Finally managed to switch the evening class with a morning one. Every new teacher brings a different experience to the 90 minutes. While the class is about asana, the experience is about being here, now.
Sometimes I wonder what is it about asana that I like. I don’t have any goals of being able to do an independent handstand although it would be nice to do that. I don’t have any fitness or body building aspirations even though I run. Both asana and running make me feel alive. I suppose it is bringing balance and stillness to my body and mind that I seek. The irony is stillness comes through movement, is it the predominance of vata? Perhaps that is why tadasana is always fresh. It is a pose I find myself in everyday even if only for a brief while. I’m grateful for the limitations that push me to study and practise. If not for them, I may have been insufferable.
This class is conducted by an old timer and he is the only teacher who did not demonstrate any pose. Just short, crisp instructions that seemed to adjust our bodies by the power of their utterance. The first thing I noticed was his knees and the class revolved around knees. Earlier my problem child was the feet but they seem to have found a way to learn how to work. The knees give me trouble in some of the bent leg asanas and I have been asked to prop it. I don’t think it is something with the knees but it just shows up there. Surprisingly, in yesterday’s class, janu sirsasana was painfree without any support! The last two classes I didn’t want to come up from the pose. It just felt quiet and as though I could stay forever. Same with paschimottanasana.
The class was peppered with hints about practice and the pen in my head scribbled furiously for sometime before I let go. Too many to remember and I can only hope they have been stored in some corner and will make themselves experential reality in time. It sounds a little fantastic but a thought that popped in during class was that the teacher seemed to be channeling Guruji.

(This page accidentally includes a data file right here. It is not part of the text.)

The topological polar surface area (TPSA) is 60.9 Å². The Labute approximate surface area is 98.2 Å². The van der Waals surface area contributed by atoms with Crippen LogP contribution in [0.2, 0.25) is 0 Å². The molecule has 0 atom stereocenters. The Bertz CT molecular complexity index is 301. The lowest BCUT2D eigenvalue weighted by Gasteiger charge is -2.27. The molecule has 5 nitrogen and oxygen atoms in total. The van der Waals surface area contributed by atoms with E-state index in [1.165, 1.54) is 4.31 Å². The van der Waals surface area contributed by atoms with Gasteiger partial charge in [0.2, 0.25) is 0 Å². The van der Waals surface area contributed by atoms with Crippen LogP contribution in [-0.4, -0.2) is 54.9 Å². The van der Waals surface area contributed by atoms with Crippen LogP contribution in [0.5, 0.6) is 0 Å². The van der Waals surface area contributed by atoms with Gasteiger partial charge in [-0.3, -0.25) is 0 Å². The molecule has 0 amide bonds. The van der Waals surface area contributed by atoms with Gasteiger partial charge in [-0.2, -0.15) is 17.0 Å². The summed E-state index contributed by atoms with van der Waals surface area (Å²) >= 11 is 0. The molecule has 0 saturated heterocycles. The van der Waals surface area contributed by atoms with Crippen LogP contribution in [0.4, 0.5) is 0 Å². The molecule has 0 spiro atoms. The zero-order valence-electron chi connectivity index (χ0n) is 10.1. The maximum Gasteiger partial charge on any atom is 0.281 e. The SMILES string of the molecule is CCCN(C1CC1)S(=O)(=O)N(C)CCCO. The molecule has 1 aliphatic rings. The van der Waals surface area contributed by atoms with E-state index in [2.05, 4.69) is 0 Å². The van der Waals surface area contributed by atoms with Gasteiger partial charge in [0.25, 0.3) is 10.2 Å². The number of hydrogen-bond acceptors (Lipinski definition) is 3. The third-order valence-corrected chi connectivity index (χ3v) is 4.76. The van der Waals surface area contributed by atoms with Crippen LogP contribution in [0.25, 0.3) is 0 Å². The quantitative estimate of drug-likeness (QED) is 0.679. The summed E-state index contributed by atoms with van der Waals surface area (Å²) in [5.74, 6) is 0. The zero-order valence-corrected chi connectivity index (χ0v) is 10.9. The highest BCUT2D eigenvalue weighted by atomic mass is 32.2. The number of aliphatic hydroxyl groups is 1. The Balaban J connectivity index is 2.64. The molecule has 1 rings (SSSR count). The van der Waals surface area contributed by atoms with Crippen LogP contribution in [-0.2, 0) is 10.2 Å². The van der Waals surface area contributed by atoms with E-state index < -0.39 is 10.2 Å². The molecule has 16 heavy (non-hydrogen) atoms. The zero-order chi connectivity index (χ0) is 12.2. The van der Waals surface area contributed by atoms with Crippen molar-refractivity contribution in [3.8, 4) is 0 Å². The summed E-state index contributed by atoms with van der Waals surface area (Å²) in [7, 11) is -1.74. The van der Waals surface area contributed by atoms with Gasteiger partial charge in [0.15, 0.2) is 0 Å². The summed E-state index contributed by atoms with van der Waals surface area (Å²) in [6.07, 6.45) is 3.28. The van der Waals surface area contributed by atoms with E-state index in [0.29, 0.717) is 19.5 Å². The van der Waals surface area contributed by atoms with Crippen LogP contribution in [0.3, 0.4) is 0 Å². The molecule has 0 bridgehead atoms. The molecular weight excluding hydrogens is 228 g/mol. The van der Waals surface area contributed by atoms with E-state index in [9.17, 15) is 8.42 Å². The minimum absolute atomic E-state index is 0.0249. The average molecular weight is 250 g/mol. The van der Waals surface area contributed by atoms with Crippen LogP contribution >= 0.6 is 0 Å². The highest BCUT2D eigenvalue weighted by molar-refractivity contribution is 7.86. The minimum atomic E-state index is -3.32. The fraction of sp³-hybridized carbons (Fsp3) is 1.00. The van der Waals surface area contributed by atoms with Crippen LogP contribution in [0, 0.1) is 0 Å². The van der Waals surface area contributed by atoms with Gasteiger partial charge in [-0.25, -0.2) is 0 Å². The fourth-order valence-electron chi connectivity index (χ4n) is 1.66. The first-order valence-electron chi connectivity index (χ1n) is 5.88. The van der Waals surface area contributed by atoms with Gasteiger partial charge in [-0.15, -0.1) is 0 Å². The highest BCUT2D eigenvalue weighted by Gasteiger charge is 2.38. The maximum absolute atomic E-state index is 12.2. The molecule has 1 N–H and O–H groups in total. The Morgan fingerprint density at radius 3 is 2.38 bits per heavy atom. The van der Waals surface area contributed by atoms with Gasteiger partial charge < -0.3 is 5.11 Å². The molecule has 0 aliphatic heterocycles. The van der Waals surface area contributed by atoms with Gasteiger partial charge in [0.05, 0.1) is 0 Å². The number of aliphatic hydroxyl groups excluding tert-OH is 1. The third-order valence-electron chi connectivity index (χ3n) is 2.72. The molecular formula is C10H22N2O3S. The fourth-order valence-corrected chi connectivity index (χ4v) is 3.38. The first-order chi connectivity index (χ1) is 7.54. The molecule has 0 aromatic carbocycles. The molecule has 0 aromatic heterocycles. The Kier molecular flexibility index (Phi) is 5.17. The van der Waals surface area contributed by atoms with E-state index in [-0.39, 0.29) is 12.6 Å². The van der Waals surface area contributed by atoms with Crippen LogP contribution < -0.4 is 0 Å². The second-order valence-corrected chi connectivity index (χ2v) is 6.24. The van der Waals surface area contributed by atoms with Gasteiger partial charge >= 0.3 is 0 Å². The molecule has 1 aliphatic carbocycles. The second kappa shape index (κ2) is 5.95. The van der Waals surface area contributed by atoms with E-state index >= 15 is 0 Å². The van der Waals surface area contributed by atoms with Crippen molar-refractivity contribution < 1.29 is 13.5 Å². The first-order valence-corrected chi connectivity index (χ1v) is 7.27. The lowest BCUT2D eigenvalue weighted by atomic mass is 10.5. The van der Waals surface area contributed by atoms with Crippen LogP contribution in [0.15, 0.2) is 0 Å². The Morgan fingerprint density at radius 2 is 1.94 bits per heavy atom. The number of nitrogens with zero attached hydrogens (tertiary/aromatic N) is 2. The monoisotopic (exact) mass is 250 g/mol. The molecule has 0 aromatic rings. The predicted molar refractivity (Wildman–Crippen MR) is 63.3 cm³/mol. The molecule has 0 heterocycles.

“Where does the inhalation end? Where does the exhalation end?” This prompt from the teacher in savasana is an interesting thought to ponder. Lately, I have taken to identifying the breath as soon as I wake up and at random times during the day. There is a sense of almost unbridled energy when the breath moves without obstruction through both the nostrils. Perhaps that is why it occurs for a short duration and at intervals.
This whole thing with the breath is almost as though an internal radio is adjusting the frequency and I’m catching bits of a station alongwith static. I’m not tuning it neither am I shutting it down. Let’s see where it goes.
In my reading yesterday, there was a very interesting point made about the rarity of a true sadhaka. How many lifetimes before my sadhana can be undivided… Vedanta and yogasana dance together in my feeble attempts to be a good student. More often than not, a thought from the Upanishads finds reference in Guruji’s works. It just makes the idea clear in a practical way. There is much to read between the lines…
Offering my sadhana, flawed though it be, at the feet of the guru.